MADRID (Reuters) - Teen activist Greta Thunberg took her call for bold action to tackle climate change to a U.N. summit in Spain on Friday, warning world leaders that a growing youth-led protest movement meant they could no longer hide.
Accorded rock-star status by young environmental activists, the 16-year-old had crossed the Atlantic by boat to drop in on the climate talks in Madrid then join one of the Friday afternoon marches she has inspired around the world.
“The current world leaders are betraying us and we will not let that happen anymore,” Thunberg said in a brief speech to the protesters, some of whom had chanted “We Love You Greta.”
“Change is coming whether you like it or not because we have no other choice,” she said.
About 15,000 marchers took part, according to a municipal official in Madrid. Young activists formed a human shield to protect Thunberg, but the crush of onlookers was so intense that she had to be whisked to the stage at the end of the rally in a red electric car.
The media scrum that followed Thunberg underscored how an upsurge in climate activism has pushed the crisis up the agenda since the school pupil began solitary strikes outside the parliament in her native Sweden last summer.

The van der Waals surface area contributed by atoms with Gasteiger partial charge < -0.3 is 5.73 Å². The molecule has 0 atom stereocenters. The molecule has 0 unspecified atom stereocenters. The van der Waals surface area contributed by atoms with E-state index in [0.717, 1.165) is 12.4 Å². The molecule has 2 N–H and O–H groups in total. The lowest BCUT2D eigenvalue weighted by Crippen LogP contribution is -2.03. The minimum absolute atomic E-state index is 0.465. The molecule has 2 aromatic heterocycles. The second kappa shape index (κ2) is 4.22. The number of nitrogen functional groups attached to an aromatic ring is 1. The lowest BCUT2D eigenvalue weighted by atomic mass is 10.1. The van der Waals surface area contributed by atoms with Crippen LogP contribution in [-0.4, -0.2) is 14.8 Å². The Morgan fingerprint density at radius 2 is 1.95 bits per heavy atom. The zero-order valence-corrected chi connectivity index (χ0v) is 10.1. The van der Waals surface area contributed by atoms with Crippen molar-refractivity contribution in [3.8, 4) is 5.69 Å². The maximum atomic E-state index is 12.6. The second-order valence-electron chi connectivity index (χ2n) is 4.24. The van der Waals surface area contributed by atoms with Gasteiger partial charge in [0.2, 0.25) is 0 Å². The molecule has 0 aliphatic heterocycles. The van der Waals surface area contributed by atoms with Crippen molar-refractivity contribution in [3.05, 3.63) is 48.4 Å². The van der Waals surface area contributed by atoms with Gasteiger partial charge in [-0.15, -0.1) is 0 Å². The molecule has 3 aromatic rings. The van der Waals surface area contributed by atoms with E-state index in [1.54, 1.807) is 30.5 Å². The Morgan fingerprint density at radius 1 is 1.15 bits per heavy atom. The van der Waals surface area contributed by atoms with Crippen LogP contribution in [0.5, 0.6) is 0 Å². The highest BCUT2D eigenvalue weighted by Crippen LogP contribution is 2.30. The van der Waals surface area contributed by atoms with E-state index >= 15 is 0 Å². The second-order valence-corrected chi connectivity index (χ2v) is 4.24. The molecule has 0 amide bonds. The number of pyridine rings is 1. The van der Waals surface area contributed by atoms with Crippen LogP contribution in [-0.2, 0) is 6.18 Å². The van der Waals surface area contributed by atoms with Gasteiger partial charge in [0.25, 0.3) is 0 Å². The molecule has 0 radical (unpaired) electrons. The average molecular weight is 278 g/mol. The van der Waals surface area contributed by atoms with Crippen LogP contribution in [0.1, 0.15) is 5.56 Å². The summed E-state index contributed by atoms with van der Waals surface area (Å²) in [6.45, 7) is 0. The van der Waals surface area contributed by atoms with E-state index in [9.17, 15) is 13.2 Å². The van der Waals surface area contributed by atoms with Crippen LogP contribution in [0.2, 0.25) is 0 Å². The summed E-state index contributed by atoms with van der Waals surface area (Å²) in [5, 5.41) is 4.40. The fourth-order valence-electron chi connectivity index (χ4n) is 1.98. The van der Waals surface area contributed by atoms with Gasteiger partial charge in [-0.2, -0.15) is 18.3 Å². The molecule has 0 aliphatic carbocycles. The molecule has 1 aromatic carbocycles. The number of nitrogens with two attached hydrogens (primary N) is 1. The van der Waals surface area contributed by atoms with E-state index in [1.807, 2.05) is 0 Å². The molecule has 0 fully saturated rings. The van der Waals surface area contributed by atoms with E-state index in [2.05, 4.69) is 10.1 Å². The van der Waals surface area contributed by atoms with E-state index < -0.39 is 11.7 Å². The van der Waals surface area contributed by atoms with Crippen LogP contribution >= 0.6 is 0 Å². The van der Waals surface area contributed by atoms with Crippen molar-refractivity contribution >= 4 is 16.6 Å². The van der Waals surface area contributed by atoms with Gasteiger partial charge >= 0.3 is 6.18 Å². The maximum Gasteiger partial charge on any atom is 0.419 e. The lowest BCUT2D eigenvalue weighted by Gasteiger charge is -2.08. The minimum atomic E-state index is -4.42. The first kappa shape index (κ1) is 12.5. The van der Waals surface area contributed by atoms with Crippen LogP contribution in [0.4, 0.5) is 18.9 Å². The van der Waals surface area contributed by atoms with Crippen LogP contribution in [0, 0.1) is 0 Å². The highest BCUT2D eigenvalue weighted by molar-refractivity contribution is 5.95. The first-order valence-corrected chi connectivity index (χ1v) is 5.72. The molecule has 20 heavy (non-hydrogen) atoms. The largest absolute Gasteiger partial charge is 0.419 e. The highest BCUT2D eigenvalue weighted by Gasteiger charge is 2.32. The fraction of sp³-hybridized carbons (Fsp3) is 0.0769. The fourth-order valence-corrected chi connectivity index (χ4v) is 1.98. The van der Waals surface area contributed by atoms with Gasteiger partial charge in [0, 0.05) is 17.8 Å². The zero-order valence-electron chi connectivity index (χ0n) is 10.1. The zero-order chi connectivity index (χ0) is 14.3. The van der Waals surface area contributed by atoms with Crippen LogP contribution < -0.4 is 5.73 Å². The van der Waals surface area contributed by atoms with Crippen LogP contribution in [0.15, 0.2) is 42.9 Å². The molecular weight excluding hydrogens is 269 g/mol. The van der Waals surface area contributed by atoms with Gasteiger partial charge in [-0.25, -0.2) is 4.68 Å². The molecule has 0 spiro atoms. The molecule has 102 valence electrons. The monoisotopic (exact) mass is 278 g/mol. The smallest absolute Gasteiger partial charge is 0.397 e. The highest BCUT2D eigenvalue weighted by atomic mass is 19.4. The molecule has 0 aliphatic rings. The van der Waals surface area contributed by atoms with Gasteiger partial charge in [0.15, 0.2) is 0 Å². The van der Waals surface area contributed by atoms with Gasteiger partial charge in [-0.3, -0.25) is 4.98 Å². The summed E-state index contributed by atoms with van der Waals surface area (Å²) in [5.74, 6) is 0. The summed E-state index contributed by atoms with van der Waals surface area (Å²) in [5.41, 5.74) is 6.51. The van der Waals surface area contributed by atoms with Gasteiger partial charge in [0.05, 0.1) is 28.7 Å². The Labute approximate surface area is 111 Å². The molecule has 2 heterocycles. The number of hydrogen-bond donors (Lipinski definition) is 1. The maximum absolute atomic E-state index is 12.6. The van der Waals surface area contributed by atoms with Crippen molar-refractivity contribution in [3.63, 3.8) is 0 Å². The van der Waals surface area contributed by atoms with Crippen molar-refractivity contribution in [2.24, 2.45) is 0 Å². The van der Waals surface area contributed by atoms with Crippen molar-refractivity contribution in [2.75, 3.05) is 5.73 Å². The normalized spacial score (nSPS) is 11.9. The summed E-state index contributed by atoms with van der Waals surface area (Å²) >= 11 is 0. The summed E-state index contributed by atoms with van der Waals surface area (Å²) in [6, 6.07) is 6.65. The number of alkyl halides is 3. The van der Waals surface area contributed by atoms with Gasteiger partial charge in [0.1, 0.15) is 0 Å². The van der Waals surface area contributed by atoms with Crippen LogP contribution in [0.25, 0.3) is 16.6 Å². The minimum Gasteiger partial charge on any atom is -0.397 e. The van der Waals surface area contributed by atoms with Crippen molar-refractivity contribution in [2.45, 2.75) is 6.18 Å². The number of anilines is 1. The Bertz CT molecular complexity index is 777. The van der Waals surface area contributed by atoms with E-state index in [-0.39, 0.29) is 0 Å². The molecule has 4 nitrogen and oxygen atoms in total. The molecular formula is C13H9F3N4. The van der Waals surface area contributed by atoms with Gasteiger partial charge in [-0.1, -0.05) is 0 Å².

“We are in one of the most critical moments in history and it seems for the first time we are speaking with one voice,” said actor Javier Bardem, who also addressed the marchers.
Growing concern over increasingly intense wildfires, cyclones and floods has swelled the ranks of protesters in cities around the world into the millions this year.
Thunberg had earlier told an event at a cultural centre that she and her fellow activists would ensure that world leaders “cannot just hide away anymore.”
“We are really gaining momentum, we are getting bigger and bigger and our voices are being heard more and more, but of course that does not translate into political action,” she said.
Unwilling to fly because of the pollution it causes, Thunberg had sailed the Atlantic to attend a U.N. summit in September, before returning to Europe by catamaran.
The annual summit opened on Monday with a call from U.N. chief Antonio Guterres not to be the “generation ... that fiddled while the planet burned”.
By this meeting’s close on Dec. 13, negotiators hope to resolve remaining disagreements on how to implement an accord struck in Paris in 2015 to avert catastrophic global warming.
Reporting by Isla Binnie, Sebastian Rocandio, Marco Trujillo and Jessica Jones; Writing by Matthew Green; Editing by Alison Williams and Daniel Wallis